Here's how to safely thaw prime rib roast so you can make delicious and flavorful meals whenever you like! Whether you are cooking for the holidays, a family get-together, or just because, you'll need to know how to defrost your frozen prime rib (and how long it will take). This guide is going to walk you through all of the best methods for thawing your roast.
Safest Ways To Thaw Prime Rib Roasts
There are a ton of different reasons why you might have some prime rib in the freezer. No matter the reason, you'll need to defrost it before whipping up your favorite prime rib recipes!
I'm going to walk you through all the different methods you can use to thaw your prime rib safely. Before getting started, make sure you know how to select the best prime rib roast!
It is crucial that you defrost your meat in a safe manner. If you fail to do so, the meat could grow bacteria and lead to food-borne illnesses!
For more information on storing prime ribs, check out my post about how long prime ribs can be kept in the freezer!
Thaw In The Fridge (Recommended)
Thawing your roast in the refrigerator is the best method, but also takes the longest amount of time. Therefore, you need to make sure you plan accordingly!
It could take anywhere from overnight to three days, depending on the size and weight of your roast.
This method is the safest due to the temperature of the refrigerator. It is cold enough (and remains the same temperature) in order to prevent bacteria from growing.
How To Thaw Prime Rib In The Refrigerator
Thawing prime rib in the refrigerator is an easy, hands-off process! Simply transfer your roast from the freezer to the fridge and set it in a large bowl or rimmed baking sheet on the lowest shelf of the fridge to prevent cross-contamination.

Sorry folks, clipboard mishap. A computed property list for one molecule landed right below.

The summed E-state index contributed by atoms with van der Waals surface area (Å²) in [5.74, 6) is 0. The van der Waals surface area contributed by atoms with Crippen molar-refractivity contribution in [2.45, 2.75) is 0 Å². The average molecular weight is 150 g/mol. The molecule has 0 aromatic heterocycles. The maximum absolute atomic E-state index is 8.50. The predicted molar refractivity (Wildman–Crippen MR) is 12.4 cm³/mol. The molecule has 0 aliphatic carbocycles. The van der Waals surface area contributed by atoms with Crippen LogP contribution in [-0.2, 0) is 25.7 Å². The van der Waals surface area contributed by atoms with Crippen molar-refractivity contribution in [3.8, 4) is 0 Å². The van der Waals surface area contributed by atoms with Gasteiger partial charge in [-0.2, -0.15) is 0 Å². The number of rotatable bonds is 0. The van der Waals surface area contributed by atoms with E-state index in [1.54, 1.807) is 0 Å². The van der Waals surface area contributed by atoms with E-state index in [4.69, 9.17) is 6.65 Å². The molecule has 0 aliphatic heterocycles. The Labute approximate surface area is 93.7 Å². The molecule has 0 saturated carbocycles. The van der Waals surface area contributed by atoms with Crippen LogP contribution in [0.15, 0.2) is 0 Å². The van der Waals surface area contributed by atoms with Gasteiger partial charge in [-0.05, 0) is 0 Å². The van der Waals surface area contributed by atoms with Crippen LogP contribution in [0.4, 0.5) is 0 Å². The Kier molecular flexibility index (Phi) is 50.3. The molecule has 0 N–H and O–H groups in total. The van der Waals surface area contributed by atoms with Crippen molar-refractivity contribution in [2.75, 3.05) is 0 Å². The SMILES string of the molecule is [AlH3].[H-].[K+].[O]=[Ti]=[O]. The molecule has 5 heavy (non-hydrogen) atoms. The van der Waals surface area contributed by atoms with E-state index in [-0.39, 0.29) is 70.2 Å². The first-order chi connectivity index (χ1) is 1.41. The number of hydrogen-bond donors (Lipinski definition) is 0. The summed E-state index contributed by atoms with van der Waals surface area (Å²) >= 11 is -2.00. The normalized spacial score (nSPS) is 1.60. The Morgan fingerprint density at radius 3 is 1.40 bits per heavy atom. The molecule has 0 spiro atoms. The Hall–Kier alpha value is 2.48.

Thaw In Cold Water
This is another great option for thawing your prime rib! It is quicker than using the refrigerator but does require much more effort.
Specifically, you'll have to constantly change out the water to keep it from warming up too much (which can promote bacteria growth).
How To Thaw Prime Rib In Cold Water
First, make sure your sink is clean. Then, fill it with cold water. Completely submerge your prime rib (still wrapped, in a bag, or in the package), making sure that it is completely covered with water.
You will need to change the water every 30 minutes to ensure it stays cold.
Thaw In The Microwave
The microwave is definitely the fastest option for thawing your meat, but it is not as efficient. Be warned that using the microwave may alter the texture of your prime rib.
How To Thaw Prime Rib In The Microwave
Make sure to use the defrost function of your microwave and set it according to the weight of your prime rib. It is also important to flip the meat halfway through the defrost time.
How Long Does It Take To Thaw Prime Rib
The amount of time it takes to thaw your prime rib roast depends on a few different factors. First of all, whether or not your meat is boneless or bone-in. Secondly, the method you choose to defrost the prime rib. Finally, the weight of the roast.
Using the refrigerator will defrost a frozen prime rib at a rate of about 4-7 hours per pound. An average prime rib roast of 5 pounds will take anywhere from 20 - 35 hours to defrost.
If you defrost your roast in cold water, your thawing time will be reduced to about 30 minutes per pound.
How To Cook Frozen Prime Rib
Sometimes things happen and we completely forget to defrost our prime rib in time to cook it. Don't worry! You can absolutely cook your prime rib roast straight from frozen.
Of course, this option is best suited to smaller portions of prime rib but will work for even an entire roast.
The trade-off for this convenience is that it will increase your cooking time by about 50%, so it is definitely not a quick trick. Cook the prime rib based on your chosen recipe, but adjust the cooking time as needed.
Now you know how to safely thaw prime rib roasts. Leave a comment down below and let me know what your favorite prime rib recipes are!
🥩 Prime Rib Recipes
- Smoked Bison Prime Rib - If you are in the mood for something different, try out smoking a delicious bison prime rib!
- Smoked Prime Rib - Fire up your smoker for this effortless, hands-off prime rib roast recipe!